I got six-and-one-half frames from this roll of Tri-X using some expired 120 Tri-X.  I think the century-plus camera has performed very well, but it is starting to show its age; there are some small light leaks appearing on the negatives and the ancient leather covering is disintegrating.  I think I will give the camera a well-deserved rest and move on to using a couple of my other, newer 116 Kodaks along with the very helpful 116 to 120 adapters.

Tuesday, September 21, 2021

Fomapan 400 Revisited

 I wasn't happy with some images on Fomapan 400 shot recently with my 1A Pocket Special and put them aside.  I started playing around with them again in Photoshop this evening and discovered that some rather radical adjustments to contrast, highlights and shadows revealed that there was quite a lot of useful detail available in the negatives.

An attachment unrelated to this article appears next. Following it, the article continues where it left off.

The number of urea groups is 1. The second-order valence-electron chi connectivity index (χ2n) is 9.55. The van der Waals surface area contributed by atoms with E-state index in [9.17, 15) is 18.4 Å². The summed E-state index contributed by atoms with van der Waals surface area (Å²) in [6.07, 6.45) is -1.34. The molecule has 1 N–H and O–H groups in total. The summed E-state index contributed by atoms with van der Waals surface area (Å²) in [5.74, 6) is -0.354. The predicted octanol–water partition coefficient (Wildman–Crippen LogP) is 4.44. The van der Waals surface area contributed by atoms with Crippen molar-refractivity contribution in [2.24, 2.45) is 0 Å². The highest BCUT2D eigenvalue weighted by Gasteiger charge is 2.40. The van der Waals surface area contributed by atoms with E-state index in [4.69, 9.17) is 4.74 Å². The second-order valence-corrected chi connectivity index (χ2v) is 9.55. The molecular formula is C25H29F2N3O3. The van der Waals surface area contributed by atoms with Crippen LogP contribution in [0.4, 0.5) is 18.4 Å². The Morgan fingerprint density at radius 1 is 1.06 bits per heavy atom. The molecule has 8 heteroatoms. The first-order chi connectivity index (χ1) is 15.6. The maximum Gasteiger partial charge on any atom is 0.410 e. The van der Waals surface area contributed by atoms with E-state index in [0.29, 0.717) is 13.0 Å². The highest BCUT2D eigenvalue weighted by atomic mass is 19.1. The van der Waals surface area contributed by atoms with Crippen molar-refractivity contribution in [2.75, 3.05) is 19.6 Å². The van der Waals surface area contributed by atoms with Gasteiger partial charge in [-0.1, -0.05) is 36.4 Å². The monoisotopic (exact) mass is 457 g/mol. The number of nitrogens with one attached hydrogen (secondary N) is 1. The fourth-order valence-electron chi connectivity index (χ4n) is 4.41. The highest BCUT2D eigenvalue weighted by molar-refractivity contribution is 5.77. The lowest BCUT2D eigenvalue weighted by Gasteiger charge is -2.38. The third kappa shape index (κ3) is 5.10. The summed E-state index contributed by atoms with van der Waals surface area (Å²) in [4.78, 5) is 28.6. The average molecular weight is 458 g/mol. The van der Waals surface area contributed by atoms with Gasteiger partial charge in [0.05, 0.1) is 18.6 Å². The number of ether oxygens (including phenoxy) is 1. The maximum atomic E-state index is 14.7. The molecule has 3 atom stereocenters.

The adjustments to the images got me a lot closer to what I want from my black and white medium format pictures in regard to sharpness and tonal range.  I'm thinking now that I need to take a close look at my Silverfast settings when I do the initial scans of the Fomapan 400 negatives.


The 116 to 120 adapters from the Film Photography Project look like they are going to make using 120 film in the 1A Pocket Special a lot more practical.  I also spent some time today in getting a better handle on advancing the film blindly since the red window is not of any use.  It seems that if I am careful in the advance process I could get as many as seven frames from a roll of 120.

Thursday, September 16, 2021

Fomapan